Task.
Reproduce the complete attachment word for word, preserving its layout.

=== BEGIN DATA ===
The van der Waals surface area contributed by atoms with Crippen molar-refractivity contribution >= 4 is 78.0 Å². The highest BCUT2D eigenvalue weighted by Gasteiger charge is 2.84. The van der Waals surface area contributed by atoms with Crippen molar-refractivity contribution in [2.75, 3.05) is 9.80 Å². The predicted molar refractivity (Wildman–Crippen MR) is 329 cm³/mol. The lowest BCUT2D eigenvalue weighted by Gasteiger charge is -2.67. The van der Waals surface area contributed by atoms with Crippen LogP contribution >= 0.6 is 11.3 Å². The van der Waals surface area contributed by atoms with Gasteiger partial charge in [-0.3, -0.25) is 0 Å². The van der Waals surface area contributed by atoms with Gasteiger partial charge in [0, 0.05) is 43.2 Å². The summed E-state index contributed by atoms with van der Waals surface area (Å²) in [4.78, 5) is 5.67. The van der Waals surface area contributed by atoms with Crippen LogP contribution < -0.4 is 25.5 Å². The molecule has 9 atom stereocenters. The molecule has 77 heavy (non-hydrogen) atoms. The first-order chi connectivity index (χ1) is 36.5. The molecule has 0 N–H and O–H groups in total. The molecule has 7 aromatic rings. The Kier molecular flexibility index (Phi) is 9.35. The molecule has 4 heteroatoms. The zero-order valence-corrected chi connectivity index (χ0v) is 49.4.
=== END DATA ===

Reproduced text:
The van der Waals surface area contributed by atoms with Crippen molar-refractivity contribution >= 4 is 78.0 Å². The highest BCUT2D eigenvalue weighted by Gasteiger charge is 2.84. The van der Waals surface area contributed by atoms with Crippen molar-refractivity contribution in [2.75, 3.05) is 9.80 Å². The predicted molar refractivity (Wildman–Crippen MR) is 329 cm³/mol. The lowest BCUT2D eigenvalue weighted by Gasteiger charge is -2.67. The van der Waals surface area contributed by atoms with Crippen LogP contribution >= 0.6 is 11.3 Å². The van der Waals surface area contributed by atoms with Gasteiger partial charge in [-0.3, -0.25) is 0 Å². The van der Waals surface area contributed by atoms with Gasteiger partial charge in [0, 0.05) is 43.2 Å². The summed E-state index contributed by atoms with van der Waals surface area (Å²) in [4.78, 5) is 5.67. The van der Waals surface area contributed by atoms with Crippen LogP contribution < -0.4 is 25.5 Å². The molecule has 9 atom stereocenters. The molecule has 77 heavy (non-hydrogen) atoms. The first-order chi connectivity index (χ1) is 36.5. The molecule has 0 N–H and O–H groups in total. The molecule has 7 aromatic rings. The Kier molecular flexibility index (Phi) is 9.35. The molecule has 4 heteroatoms. The zero-order valence-corrected chi connectivity index (χ0v) is 49.4.